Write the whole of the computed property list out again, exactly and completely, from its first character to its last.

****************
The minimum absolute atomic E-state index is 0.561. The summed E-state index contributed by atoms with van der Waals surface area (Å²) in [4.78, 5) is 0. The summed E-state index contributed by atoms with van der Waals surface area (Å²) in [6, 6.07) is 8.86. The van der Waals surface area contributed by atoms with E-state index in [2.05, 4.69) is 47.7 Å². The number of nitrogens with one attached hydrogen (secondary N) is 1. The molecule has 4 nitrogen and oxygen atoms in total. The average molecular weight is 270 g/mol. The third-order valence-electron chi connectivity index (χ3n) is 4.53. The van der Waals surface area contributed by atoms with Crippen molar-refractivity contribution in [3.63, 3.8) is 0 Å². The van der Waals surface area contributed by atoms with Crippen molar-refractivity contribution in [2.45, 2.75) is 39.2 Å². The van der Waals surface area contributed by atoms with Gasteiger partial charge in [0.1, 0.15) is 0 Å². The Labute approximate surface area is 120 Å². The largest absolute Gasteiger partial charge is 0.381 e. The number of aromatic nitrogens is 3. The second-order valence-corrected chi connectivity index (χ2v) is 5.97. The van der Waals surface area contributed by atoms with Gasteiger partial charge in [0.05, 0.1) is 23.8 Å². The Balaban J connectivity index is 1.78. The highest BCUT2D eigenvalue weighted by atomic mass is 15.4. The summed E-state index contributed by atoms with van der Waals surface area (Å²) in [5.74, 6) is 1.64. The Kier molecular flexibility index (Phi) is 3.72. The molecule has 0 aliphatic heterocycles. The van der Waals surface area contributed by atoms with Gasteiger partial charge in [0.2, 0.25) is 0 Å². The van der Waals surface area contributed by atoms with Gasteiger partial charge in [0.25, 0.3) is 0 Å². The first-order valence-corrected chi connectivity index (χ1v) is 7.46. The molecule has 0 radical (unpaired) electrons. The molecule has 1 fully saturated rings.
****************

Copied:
The minimum absolute atomic E-state index is 0.561. The summed E-state index contributed by atoms with van der Waals surface area (Å²) in [4.78, 5) is 0. The summed E-state index contributed by atoms with van der Waals surface area (Å²) in [6, 6.07) is 8.86. The van der Waals surface area contributed by atoms with E-state index in [2.05, 4.69) is 47.7 Å². The number of nitrogens with one attached hydrogen (secondary N) is 1. The molecule has 4 nitrogen and oxygen atoms in total. The average molecular weight is 270 g/mol. The third-order valence-electron chi connectivity index (χ3n) is 4.53. The van der Waals surface area contributed by atoms with Crippen molar-refractivity contribution in [3.63, 3.8) is 0 Å². The van der Waals surface area contributed by atoms with Crippen molar-refractivity contribution in [2.45, 2.75) is 39.2 Å². The van der Waals surface area contributed by atoms with Gasteiger partial charge in [0.1, 0.15) is 0 Å². The Labute approximate surface area is 120 Å². The largest absolute Gasteiger partial charge is 0.381 e. The number of aromatic nitrogens is 3. The second-order valence-corrected chi connectivity index (χ2v) is 5.97. The van der Waals surface area contributed by atoms with Gasteiger partial charge in [0.05, 0.1) is 23.8 Å². The Balaban J connectivity index is 1.78. The highest BCUT2D eigenvalue weighted by atomic mass is 15.4. The summed E-state index contributed by atoms with van der Waals surface area (Å²) in [5.74, 6) is 1.64. The Kier molecular flexibility index (Phi) is 3.72. The molecule has 0 aliphatic heterocycles. The van der Waals surface area contributed by atoms with Gasteiger partial charge in [0.2, 0.25) is 0 Å². The van der Waals surface area contributed by atoms with Gasteiger partial charge in [0.25, 0.3) is 0 Å². The first-order valence-corrected chi connectivity index (χ1v) is 7.46. The molecule has 0 radical (unpaired) electrons. The molecule has 1 fully saturated rings.